In proving the resourcefulness and the continuing evolution of the local art scene since then, new initiatives started by artists and new art communities began to emerge. NLS Kingston opened its micro gallery and residency programme aimed at building new connections for artists internationally. PAINT Jamaica’s mural project in a depressed neighbourhood in Downtown Kingston encouraged new graduates of The Edna Manley College and other mural artists working at that time to create public art that had social reach. The site has since become a landmark in Kingston and several of those artists such as Matthew McCarthy, Esther Beckford and Taj Francis have moved on to fruitful commercial and fine art careers. The National Gallery of Jamaica’s Biennial began focusing on promoting the edgiest and most seductive work being made by contemporary artists of Jamaican heritage. This type of affirmation by a national institution of individuals from the art scene helped to concretise and further bring to light the work of artists such as Ebony G Patterson, Leasho Johnson, Charles Campbell, Marlon James and Marvin Bartley on an international and regional scale. Less traditionally-recognised art media such as photography, video and digital prints also appeared more in exhibitions. The artists concerned were involved in moving past nationalist statements and engaged in rethinking media, the boundaries of disciplines, but also engaging with current affairs and opening dialogue with international art scenes through their work.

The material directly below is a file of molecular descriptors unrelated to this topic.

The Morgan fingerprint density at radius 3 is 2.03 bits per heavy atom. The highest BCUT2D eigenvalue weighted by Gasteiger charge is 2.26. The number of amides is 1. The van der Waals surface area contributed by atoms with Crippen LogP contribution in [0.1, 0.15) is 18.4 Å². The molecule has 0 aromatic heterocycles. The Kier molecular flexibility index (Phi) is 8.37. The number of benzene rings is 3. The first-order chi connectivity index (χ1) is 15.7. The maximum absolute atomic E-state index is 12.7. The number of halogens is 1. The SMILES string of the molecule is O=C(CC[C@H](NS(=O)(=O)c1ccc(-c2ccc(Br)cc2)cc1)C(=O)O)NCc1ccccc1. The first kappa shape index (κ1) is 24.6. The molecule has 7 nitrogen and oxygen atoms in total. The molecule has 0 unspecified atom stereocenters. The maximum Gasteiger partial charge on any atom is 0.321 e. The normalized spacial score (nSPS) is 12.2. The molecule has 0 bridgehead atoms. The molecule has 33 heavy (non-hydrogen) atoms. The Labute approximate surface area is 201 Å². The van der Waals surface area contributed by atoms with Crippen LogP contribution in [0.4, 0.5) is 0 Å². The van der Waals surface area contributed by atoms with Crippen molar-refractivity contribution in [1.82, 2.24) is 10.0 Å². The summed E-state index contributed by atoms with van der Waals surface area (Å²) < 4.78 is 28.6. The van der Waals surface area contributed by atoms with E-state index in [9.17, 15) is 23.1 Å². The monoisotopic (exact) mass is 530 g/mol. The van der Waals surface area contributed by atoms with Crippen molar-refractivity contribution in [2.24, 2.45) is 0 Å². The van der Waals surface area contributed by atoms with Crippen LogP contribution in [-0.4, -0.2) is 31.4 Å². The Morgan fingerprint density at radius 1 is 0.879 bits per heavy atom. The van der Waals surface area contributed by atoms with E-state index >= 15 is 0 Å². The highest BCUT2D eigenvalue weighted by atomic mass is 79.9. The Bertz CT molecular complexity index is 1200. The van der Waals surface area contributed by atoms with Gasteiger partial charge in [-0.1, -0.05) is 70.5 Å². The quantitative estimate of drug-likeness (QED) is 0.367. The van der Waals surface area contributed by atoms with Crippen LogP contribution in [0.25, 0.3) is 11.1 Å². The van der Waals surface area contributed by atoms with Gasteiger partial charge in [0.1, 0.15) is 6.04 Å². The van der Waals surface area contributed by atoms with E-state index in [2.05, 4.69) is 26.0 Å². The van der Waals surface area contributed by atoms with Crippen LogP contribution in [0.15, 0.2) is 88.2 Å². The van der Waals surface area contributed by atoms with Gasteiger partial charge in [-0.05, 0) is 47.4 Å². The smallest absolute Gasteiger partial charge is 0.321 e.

The diaspora of Jamaican and Caribbean artists participating in Biennials helped to expose the local art audiences to new themes, ideas and approaches to art. Local artists who had been abroad to study returned with expanded ideas about art making. It is now not uncommon for media art, performance, activist art, and installation to be seen in exhibitions equally as much as traditional art forms. While Painting certainly keeps its stronghold the content of paintings has also certainly developed in new directions. Contemporary painters are reflecting on the culture of Black Art, making political statements about identity, commenting on contemporary realities, questioning pop culture and so on. The work of Phillip Thomas, Kimani Beckford and Alicia Brown attest to how artists are still as activated and involved in contemporary subject matter as artists of earlier generations were. This flurry of independently initiated activity has also attracted the attention of international curators who have featured contemporary Jamaican art in major exhibitions in New Orleans, Brooklyn, Bristol, London, Connecticut, Oslo and Mississauga.